Big News on the “Green” Front
While GPI is just starting its push to sign on supporters of the treatise, some have already signed it, and 105 U.S. publishers and two book manufacturers have already developed policies consistent with the treatise’s goals, says GPI.
Rudy Shur, president of Square One Publishers—a Long Island-based independent publishing company—says his company was involved in developing the treatise and has signed it. “It’s a benchmark, a target to shoot for that didn’t exist before,” says Shur.
And Random House’s new policy is likely to stir the environmental waters.
“Random House has set the bar for the rest of the major multinationals,” says Tyson Miller, GPI program director.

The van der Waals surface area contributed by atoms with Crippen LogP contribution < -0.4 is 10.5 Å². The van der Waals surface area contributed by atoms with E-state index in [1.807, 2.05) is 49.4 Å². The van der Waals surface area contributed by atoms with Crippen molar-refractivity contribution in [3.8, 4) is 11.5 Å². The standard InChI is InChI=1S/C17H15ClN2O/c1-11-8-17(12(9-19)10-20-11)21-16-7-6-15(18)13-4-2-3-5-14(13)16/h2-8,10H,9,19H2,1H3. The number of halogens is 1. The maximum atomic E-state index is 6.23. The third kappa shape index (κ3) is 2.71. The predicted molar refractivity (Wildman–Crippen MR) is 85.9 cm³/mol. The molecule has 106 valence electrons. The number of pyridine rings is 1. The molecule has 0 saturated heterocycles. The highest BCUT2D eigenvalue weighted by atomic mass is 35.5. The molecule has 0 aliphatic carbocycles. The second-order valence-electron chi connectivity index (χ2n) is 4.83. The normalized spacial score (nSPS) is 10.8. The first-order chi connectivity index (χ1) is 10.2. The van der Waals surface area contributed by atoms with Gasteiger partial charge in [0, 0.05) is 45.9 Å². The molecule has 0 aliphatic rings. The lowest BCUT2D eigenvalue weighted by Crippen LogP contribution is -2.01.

While Random House’s goals seem to coincide with those being set by the treatise, the company has not committed to endorsing it.
“Our conversations with the Green Press Initiative and the others involved with the treatise have been very informative and beneficial, as have been our conversations with several mills. GPI has been a valuable resource and ally in this initiative, and we intend to maintain that dialogue, continuing to actively engage in a wide-ranging give and take about many of the issues they raise,” says Drake. “We have committed to implement many of the goals we and GPI have discussed; at present, we have not committed to become a signatory.” ―
Regardless of whether or not the company signs on the dotted line, its new initiative is significant to the cause. “Random House’s policy is sort of symbolic of the book industry nearing a critical-mass point whereby there will be some wide-scale transformations if other multinationals follow their lead,” says Miller. “Random House understands the value of corporate social responsibility and is putting it into practice, and that’s something all publishers should consider doing.” BB